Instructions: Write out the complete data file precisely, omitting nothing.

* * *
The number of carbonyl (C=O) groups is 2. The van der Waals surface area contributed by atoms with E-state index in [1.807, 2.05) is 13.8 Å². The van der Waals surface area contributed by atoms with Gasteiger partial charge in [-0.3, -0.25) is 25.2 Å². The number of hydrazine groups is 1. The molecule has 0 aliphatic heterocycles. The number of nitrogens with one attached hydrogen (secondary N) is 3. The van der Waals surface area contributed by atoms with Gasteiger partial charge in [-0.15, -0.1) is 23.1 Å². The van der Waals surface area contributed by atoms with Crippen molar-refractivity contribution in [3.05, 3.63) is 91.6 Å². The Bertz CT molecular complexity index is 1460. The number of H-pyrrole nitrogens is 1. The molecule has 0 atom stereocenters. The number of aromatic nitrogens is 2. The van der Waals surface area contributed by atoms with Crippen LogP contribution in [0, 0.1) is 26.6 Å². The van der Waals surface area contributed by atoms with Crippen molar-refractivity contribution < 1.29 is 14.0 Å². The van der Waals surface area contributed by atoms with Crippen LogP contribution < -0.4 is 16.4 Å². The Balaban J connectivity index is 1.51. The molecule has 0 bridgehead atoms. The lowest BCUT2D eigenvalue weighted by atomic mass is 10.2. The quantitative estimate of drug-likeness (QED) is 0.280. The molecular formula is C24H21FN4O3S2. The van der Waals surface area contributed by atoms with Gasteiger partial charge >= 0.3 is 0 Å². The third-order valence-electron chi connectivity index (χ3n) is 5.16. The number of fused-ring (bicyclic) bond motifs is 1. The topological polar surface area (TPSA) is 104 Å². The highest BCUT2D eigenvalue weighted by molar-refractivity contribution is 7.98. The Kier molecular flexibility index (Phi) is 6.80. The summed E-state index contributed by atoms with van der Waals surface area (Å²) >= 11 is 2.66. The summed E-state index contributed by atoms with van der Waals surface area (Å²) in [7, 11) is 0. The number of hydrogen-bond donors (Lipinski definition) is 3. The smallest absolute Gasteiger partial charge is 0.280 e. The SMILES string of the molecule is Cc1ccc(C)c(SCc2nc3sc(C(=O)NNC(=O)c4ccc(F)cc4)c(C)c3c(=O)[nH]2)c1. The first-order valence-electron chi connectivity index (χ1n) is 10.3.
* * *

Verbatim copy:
The number of carbonyl (C=O) groups is 2. The van der Waals surface area contributed by atoms with E-state index in [1.807, 2.05) is 13.8 Å². The van der Waals surface area contributed by atoms with Gasteiger partial charge in [-0.3, -0.25) is 25.2 Å². The number of hydrazine groups is 1. The molecule has 0 aliphatic heterocycles. The number of nitrogens with one attached hydrogen (secondary N) is 3. The van der Waals surface area contributed by atoms with Gasteiger partial charge in [-0.15, -0.1) is 23.1 Å². The van der Waals surface area contributed by atoms with Crippen molar-refractivity contribution in [3.05, 3.63) is 91.6 Å². The Bertz CT molecular complexity index is 1460. The number of H-pyrrole nitrogens is 1. The molecule has 0 atom stereocenters. The number of aromatic nitrogens is 2. The van der Waals surface area contributed by atoms with Crippen LogP contribution in [0, 0.1) is 26.6 Å². The van der Waals surface area contributed by atoms with Crippen molar-refractivity contribution < 1.29 is 14.0 Å². The van der Waals surface area contributed by atoms with Crippen LogP contribution < -0.4 is 16.4 Å². The Balaban J connectivity index is 1.51. The molecule has 0 bridgehead atoms. The lowest BCUT2D eigenvalue weighted by atomic mass is 10.2. The quantitative estimate of drug-likeness (QED) is 0.280. The molecular formula is C24H21FN4O3S2. The van der Waals surface area contributed by atoms with Gasteiger partial charge >= 0.3 is 0 Å². The third-order valence-electron chi connectivity index (χ3n) is 5.16. The number of fused-ring (bicyclic) bond motifs is 1. The topological polar surface area (TPSA) is 104 Å². The highest BCUT2D eigenvalue weighted by molar-refractivity contribution is 7.98. The Kier molecular flexibility index (Phi) is 6.80. The summed E-state index contributed by atoms with van der Waals surface area (Å²) >= 11 is 2.66. The summed E-state index contributed by atoms with van der Waals surface area (Å²) in [7, 11) is 0. The number of hydrogen-bond donors (Lipinski definition) is 3. The smallest absolute Gasteiger partial charge is 0.280 e. The SMILES string of the molecule is Cc1ccc(C)c(SCc2nc3sc(C(=O)NNC(=O)c4ccc(F)cc4)c(C)c3c(=O)[nH]2)c1. The first-order valence-electron chi connectivity index (χ1n) is 10.3.